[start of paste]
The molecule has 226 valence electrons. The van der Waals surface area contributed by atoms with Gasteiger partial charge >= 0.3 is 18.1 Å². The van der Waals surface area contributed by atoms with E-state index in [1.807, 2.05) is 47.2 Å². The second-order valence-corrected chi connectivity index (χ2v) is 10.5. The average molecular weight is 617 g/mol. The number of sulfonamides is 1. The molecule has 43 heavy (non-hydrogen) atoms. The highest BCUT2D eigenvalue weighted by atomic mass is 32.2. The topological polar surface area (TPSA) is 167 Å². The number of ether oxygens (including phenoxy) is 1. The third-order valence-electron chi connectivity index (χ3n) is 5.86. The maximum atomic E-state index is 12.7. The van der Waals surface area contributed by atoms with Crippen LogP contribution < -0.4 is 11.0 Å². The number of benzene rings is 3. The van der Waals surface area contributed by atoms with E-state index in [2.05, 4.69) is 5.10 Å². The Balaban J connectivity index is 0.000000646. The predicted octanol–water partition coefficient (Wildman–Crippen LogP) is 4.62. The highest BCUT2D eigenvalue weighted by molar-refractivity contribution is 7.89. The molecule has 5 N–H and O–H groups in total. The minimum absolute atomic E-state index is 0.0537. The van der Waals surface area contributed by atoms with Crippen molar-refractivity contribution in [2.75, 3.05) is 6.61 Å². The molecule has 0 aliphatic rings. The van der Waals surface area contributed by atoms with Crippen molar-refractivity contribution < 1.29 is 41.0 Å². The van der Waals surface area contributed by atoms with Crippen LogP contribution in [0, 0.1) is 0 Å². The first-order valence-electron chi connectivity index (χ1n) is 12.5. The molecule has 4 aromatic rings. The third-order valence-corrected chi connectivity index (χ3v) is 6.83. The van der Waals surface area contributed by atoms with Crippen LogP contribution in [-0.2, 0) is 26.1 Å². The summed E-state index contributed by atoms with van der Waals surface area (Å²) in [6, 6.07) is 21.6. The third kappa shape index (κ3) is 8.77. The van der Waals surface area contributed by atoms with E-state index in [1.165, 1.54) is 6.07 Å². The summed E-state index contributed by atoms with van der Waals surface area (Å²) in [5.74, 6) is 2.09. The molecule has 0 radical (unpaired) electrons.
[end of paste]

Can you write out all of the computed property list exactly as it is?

The molecule has 226 valence electrons. The van der Waals surface area contributed by atoms with Gasteiger partial charge >= 0.3 is 18.1 Å². The van der Waals surface area contributed by atoms with E-state index in [1.807, 2.05) is 47.2 Å². The second-order valence-corrected chi connectivity index (χ2v) is 10.5. The average molecular weight is 617 g/mol. The number of sulfonamides is 1. The molecule has 43 heavy (non-hydrogen) atoms. The highest BCUT2D eigenvalue weighted by atomic mass is 32.2. The topological polar surface area (TPSA) is 167 Å². The number of ether oxygens (including phenoxy) is 1. The third-order valence-electron chi connectivity index (χ3n) is 5.86. The maximum atomic E-state index is 12.7. The van der Waals surface area contributed by atoms with Crippen LogP contribution < -0.4 is 11.0 Å². The number of benzene rings is 3. The van der Waals surface area contributed by atoms with E-state index in [2.05, 4.69) is 5.10 Å². The Balaban J connectivity index is 0.000000646. The predicted octanol–water partition coefficient (Wildman–Crippen LogP) is 4.62. The highest BCUT2D eigenvalue weighted by molar-refractivity contribution is 7.89. The molecule has 5 N–H and O–H groups in total. The minimum absolute atomic E-state index is 0.0537. The van der Waals surface area contributed by atoms with Crippen molar-refractivity contribution in [2.75, 3.05) is 6.61 Å². The molecule has 0 aliphatic rings. The van der Waals surface area contributed by atoms with Crippen molar-refractivity contribution < 1.29 is 41.0 Å². The van der Waals surface area contributed by atoms with Crippen LogP contribution in [0, 0.1) is 0 Å². The first-order valence-electron chi connectivity index (χ1n) is 12.5. The molecule has 4 aromatic rings. The third-order valence-corrected chi connectivity index (χ3v) is 6.83. The van der Waals surface area contributed by atoms with Crippen LogP contribution in [-0.2, 0) is 26.1 Å². The summed E-state index contributed by atoms with van der Waals surface area (Å²) in [6, 6.07) is 21.6. The third kappa shape index (κ3) is 8.77. The van der Waals surface area contributed by atoms with E-state index in [1.165, 1.54) is 6.07 Å². The summed E-state index contributed by atoms with van der Waals surface area (Å²) in [5.74, 6) is 2.09. The molecule has 0 radical (unpaired) electrons.